Several different methods of calculating the carbon equivalent exist. The most commonly used are listed below (all values in wt%):
The two formulae specified in EN 1011-2:
CE = C + 1⁄6 Mn + 1⁄5 (Cr + Mo + V) + 1⁄15 (Ni + Cu)
CET = C + 1⁄10 (Mn + Mo) + 1⁄20 (Cr + Cu) + 1⁄40 Ni
For use in Method A and Method B respectively for the avoidance of hydrogen cracking. Note: CE (Method A) is described as being mainly for carbon manganese type steels, whereas CET (Method B) is described as being mainly for low alloy high strength steels. The two formulae have slightly different limits on the composition of the alloys they are applicable to. See the standard for further information.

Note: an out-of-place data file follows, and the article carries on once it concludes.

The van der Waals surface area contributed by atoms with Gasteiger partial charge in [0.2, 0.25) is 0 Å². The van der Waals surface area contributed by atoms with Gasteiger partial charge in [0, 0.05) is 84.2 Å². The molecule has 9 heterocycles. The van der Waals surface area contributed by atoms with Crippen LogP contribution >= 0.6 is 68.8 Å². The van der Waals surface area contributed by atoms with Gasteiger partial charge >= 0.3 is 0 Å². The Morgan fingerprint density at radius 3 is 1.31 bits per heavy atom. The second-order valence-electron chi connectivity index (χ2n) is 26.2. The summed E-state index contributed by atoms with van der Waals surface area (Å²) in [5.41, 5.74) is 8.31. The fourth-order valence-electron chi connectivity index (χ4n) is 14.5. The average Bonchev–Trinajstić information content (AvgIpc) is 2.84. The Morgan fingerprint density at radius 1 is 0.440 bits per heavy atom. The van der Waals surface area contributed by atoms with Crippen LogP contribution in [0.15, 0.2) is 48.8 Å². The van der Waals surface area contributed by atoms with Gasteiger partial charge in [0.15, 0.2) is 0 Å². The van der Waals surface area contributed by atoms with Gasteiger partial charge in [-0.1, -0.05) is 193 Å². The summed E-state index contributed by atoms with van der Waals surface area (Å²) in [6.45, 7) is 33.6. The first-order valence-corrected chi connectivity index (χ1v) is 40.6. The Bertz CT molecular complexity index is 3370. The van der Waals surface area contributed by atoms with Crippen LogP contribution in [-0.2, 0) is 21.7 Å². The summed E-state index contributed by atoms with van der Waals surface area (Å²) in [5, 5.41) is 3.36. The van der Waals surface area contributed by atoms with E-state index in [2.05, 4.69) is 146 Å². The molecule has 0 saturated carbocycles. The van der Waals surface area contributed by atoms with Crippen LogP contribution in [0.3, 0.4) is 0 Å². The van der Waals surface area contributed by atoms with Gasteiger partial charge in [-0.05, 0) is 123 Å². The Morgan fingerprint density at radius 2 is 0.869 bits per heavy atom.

The formula of the American Welding Society (AWS), given in AWS D1.1:
CE (AWS) = C + 1⁄6 Mn + 1⁄5 (Cr + Mo + V) + 1⁄15 (Ni + Cu) + 1⁄6 Si
And the Japanese Welding Engineering Society's critical metal parameter:
Pcm = C + 1⁄30 Si + 1⁄20 (Mn + Cu + Cr) + 1⁄60 Ni + 1⁄15 Mo + 1⁄10 V + 5B
Used for low C content alloys, typically wt% C less than 0.11.
An online carbon equivalent calculator is presented below, but an Excel spreadsheet is also provided here:
Enter the weight percentage values for each element into the relevant boxes and click ENTER to calculate the carbon equivalent.